Should Schools Across the US Re-Open? Applying Minnesota’s Guidance to the Entire US

When I created my post looking at Minnesota Schools Re-Opening Status I never thought it would take off the way that it did. It’s very rewarding to see people and school districts still using that current visualization to help inform if kids should go back to school. Since that post, I’ve had several people and school districts reach out and ask, can I apply the same logic across the US? Why yes, yes I can.

A Background on Minnesota’s Guidance

When Governor Walz provided guidance for schools re-opening he introduced two new ways to look at Covid-19 cases:

  1. New Cases in the last 14 days by county
  2. New Cases per 10,000 people per county

To me, this is a smart way to look at case counts because it takes into account recently confirmed cases (not total cases since March) and infections per capita. These two metrics give a good sense of the infection rate over the last 2-weeks. It’s not as sophisticated as the Rt rate, but it’s an improvement since all we were looking at was new and total cases.

Governor Walz combined these two metrics to essentially give a score at the county level and your score determined your recommended re-opening level. The scores and re-opening levels are:

0-9In-person learning for all students
10-19In-person learning for elementary students;
hybrid learning for secondary students
20-29Hybrid learning for all students
30-49Hybrid learning for elementary students;
distance learning for secondary students
50+Distance learning for all students

Applying this across the US

When I developed this for Minnesota, I was pulling the data from the Johns Hopkins University COVID-19 tracking project which had all states but I filtered it just to Minnesota. To apply to all US counties and states, I just applied the same scoring to all US areas.

How to read the map:

To start interacting with the map I suggest selecting a state from the grey shaded area in the upper right. This will update the view to the left looking at the county level cases for the state which each county showing their suggested re-opening level. To view the score, toggle the “Show County Scores” to “Yes” above the map. Notice the bar chart in the lower left also updates to show that states re-opening level based on population. If you deselect a state, notice the bar chart removes the filter and looks at the complete US but you’ll notice the county scores get a little messy. That’s why I added the toggle.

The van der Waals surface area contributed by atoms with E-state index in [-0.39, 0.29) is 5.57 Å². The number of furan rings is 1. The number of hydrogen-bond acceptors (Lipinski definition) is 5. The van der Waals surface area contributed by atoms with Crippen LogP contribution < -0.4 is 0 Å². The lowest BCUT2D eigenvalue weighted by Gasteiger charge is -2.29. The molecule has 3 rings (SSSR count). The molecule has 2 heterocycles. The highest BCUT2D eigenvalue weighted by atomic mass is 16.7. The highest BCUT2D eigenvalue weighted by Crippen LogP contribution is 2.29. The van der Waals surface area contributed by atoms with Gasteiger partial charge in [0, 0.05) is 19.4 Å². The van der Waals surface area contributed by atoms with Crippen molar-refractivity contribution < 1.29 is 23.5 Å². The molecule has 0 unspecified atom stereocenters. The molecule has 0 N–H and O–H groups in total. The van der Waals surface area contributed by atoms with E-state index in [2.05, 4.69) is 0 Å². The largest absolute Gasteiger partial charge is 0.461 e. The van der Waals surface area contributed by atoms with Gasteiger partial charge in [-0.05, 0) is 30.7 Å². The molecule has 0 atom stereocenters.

See full visualization on Public Tableau.

Observations at the time of this post

  • 27% of the US falls in the 100% in-person learning category.
  • 58% of the US falls in the in-person learning for elementary schools.
  • 50% of the US falls in the hybrid for secondary students.
  • 19% of the US falls in hybrid for all students.
  • 5.7% of the US falls in the 100% distance learning category.
  • Worst state – Florida with 19.6% of the state being 100% distance learning and zero counties in 100% in-person learning.
  • Best States – New York, Maine, New Hampshire, Vermont, Massachusetts and Connecticut. These are states with severe lockdowns and travel restrictions to keep new cases low and are 100% in-person learning statewide.
  • Florida, Georgia, Alabama, Mississippi, Louisiana and Arkansas make up the largest region of distance learning.

Conclusion

Despite and the high case counts in some areas, most of the country is in a position to re-open schools safely at some capacity. At least, the numbers were more favorable than I imagined across the country.

If you have questions on this post or would like more information on a specific region, let me know by visiting this page.

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